The ideal physician is not risk-averse but rather is a risk-mitigator. Risk is inescapable. We have to be able to understand risks in real terms and also be able to communicate those risks to patients in ways that matter. The risk-mitigator recognizes that each alternative has some risks but chooses to navigate through the risks in the best way possible. A risk-averse physician makes emotional decisions and reacts to boogeymen. By boogeymen, I mean those emotionally-laden (but perhaps very rare) risks, like guns, sharks, lightning, or uterine ruptures.
Quantification of risk is cognitively difficult. Human perception of risk is hard-wired for different types of risks than those we commonly encounter today. In our evolutionary past, we faced immediate and daily risks, like unsafe food or contaminated water sources, weather extremes, or protection from wild animals. But today’s risks are often incremental and more long-term. For example, the negatives of cigarette smoking or physical inactivity have to be measured over many years or decades to quantify them; and, even though we all cognitively appreciate those risks, we don’t react to them in the same way that we might react to a charging bear. This is especially true for the subtle risks and subtle benefits involved in medical decision making. It is very difficult for a person to comprehend why it’s worthwhile to do something (or to not do something) if it modifies the absolute risk of a negative outcome by only one in many thousands. But the majority of our medical decisions involve risks or benefits on this scale. To comprehend this scale, we need to think in terms of absolute risk reduction and use metrics like number needed to treat (NNT) or number needed to harm (NNH).
Risks of short term harm can be measured using micromorts, which is a unit representing a one-in-a-million chance of death. For example, sky-diving is equal to 9 micromorts per jump. Longer term (or cumulative) risks are better measured using microlives, which is equivalent to 30 minutes of lifespan. Smoking one pack of cigarettes reduces life expectancy by about 10 microlives, or 300 minutes.
Tools like micromorts and microlives or NNT or NNH are useful for understanding and communicating risks to patients; once a risk is properly understood, a patient can decide how valuable the intervention or lifestyle change might be, given her personal values. These tools help us mitigate risk, rather than have overly-emotional reactions to boogeymen. For example, if you ride 228 miles per year on a motorcycle or 380 miles on a bicycle, you will have equaled your personal risk of being killed with a gun in that same year. Yet the gun is more emotionally-weighted; so many people who ride motorcycles or bicycles also believe that gun violence is so bad that guns should be banned, though they would never say the same for motorcycles or bicycles. Of course, these measures don’t tell the whole picture. Riding a bicycle is exercise, and that exercise will increase your life-span by about 3 microlives (or 90 minutes) for each 60 minutes of riding. This benefit hopefully outweighs the risk of getting hit by a truck while riding your bicycle. So, too, a gun may save your life, and hopefully gun ownership outweighs the risk of gun death.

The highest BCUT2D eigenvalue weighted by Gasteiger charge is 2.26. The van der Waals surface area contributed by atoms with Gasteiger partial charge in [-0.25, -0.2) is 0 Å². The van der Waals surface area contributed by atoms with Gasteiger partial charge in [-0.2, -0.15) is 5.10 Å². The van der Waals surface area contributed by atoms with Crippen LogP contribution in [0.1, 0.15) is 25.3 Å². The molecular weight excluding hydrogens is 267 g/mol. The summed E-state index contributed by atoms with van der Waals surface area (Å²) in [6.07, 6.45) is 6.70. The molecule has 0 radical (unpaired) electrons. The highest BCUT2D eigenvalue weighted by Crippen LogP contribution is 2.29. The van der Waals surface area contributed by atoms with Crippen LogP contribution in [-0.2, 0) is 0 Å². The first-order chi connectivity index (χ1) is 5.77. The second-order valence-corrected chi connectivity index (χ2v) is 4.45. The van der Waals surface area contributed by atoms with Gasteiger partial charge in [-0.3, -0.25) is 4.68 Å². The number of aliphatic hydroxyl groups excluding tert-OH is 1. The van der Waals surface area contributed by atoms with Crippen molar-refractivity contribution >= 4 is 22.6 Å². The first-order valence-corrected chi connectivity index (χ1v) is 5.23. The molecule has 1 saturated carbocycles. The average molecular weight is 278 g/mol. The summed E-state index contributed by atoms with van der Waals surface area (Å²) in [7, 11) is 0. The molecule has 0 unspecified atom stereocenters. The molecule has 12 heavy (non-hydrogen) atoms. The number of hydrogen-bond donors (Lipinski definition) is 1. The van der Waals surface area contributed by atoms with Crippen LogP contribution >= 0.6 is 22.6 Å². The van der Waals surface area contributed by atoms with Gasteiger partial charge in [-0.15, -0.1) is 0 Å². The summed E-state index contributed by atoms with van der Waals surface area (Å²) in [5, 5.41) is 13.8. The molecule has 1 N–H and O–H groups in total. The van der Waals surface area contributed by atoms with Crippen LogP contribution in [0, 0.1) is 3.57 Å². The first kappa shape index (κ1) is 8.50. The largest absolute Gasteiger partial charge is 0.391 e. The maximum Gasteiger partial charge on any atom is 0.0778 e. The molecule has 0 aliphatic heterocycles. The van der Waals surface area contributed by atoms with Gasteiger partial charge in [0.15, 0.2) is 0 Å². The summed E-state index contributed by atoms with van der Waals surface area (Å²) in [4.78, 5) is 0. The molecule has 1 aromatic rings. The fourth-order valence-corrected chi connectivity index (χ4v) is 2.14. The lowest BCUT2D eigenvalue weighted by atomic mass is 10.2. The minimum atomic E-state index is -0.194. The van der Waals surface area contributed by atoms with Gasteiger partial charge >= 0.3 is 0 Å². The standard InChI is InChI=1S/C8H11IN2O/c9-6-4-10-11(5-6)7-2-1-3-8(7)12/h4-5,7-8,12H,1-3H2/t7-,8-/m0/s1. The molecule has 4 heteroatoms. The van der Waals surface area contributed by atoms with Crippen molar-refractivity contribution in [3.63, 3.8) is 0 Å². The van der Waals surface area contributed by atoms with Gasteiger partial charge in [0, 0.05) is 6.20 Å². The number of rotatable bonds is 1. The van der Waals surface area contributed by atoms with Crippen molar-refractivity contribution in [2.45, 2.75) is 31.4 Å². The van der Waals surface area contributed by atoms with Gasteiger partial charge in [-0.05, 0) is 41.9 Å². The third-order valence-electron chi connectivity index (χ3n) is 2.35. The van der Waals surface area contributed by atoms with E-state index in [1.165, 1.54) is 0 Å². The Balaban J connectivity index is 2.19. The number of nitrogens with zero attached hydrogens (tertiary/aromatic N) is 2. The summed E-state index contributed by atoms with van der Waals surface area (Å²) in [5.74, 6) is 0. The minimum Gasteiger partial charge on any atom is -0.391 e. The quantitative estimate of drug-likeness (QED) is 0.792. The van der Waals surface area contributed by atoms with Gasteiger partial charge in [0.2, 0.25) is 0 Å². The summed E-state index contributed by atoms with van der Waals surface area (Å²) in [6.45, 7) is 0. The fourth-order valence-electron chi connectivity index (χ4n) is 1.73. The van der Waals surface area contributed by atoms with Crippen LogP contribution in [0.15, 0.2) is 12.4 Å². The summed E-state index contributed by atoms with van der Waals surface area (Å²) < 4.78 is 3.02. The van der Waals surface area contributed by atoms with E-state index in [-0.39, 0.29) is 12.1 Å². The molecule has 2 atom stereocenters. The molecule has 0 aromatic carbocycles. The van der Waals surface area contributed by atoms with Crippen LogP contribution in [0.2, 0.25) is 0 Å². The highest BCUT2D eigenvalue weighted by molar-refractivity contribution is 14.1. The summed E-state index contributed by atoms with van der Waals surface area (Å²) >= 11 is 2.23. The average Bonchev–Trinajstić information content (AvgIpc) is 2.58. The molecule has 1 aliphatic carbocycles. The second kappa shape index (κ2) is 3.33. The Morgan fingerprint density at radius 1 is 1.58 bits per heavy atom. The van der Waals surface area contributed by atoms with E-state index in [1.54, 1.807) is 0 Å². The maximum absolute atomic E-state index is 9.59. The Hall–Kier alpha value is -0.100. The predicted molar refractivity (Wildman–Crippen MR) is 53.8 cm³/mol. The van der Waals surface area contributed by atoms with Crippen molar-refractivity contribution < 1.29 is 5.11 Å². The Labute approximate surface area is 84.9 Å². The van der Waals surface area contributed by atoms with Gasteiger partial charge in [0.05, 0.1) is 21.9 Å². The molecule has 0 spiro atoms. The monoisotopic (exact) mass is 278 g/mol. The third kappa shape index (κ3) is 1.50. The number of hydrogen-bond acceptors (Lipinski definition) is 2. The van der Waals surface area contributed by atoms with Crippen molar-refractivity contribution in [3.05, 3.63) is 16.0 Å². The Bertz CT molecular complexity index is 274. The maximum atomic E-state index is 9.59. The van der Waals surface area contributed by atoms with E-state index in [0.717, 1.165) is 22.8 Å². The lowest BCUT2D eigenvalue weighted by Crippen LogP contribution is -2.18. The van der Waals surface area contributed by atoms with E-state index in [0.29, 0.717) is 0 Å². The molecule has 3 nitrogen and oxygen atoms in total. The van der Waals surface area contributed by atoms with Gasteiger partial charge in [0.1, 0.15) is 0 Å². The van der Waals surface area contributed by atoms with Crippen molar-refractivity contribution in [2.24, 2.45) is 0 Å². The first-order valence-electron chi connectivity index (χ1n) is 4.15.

Comparing acute and chronic risks is more difficult, but consider this: smoking a pack of cigarettes per day for one month is equivalent to about 430 micromorts, which is equal to your risk of dying from a gun over ten years plus the risk of death from scuba diving, skydiving, hang-gliding, and riding on a jet for 27,000 miles combined! That’s just one month of smoking a pack per day. There are two lessons here: first, quit smoking; second, stop being afraid of boogeymen.
One more example: A mildly obese, pack-a-day smoker, who watches two hours of television per day accumulates a deficit 5,110 microlives per year, which is about 3.5 months of life expectancy. Ok; I’ve made my point.
Why do so many physicians tend to be risk-averse rather than risk-mitigators? Recently, we discussed the pejorative term “cowboy,” used in reference to physicians who are perceived as taking unwarranted risks. Most of the people who call others cowboys are strongly risk-averse practitioners. If you combine a general tendency towards being risk-averse with a poor understanding about the real risks and benefits of things that we do then you create an environment that is intolerant of even good risks.
Risk-averse providers often have a difficult time accepting the fact that there are an irreducible number of negative outcomes associated with life in general, medicine in particular, and obstetrics especially. Risk-averse people often distinguish between negative outcomes that happen without an intervention and those negative outcomes that happen after an intervention. Illogically, they more heavily weight the negative outcomes that happen after an intervention compared to those negative outcomes that happen without an intervention. This mindset is often influenced by medico-legal considerations. But a poor patient outcome is a poor patient outcome.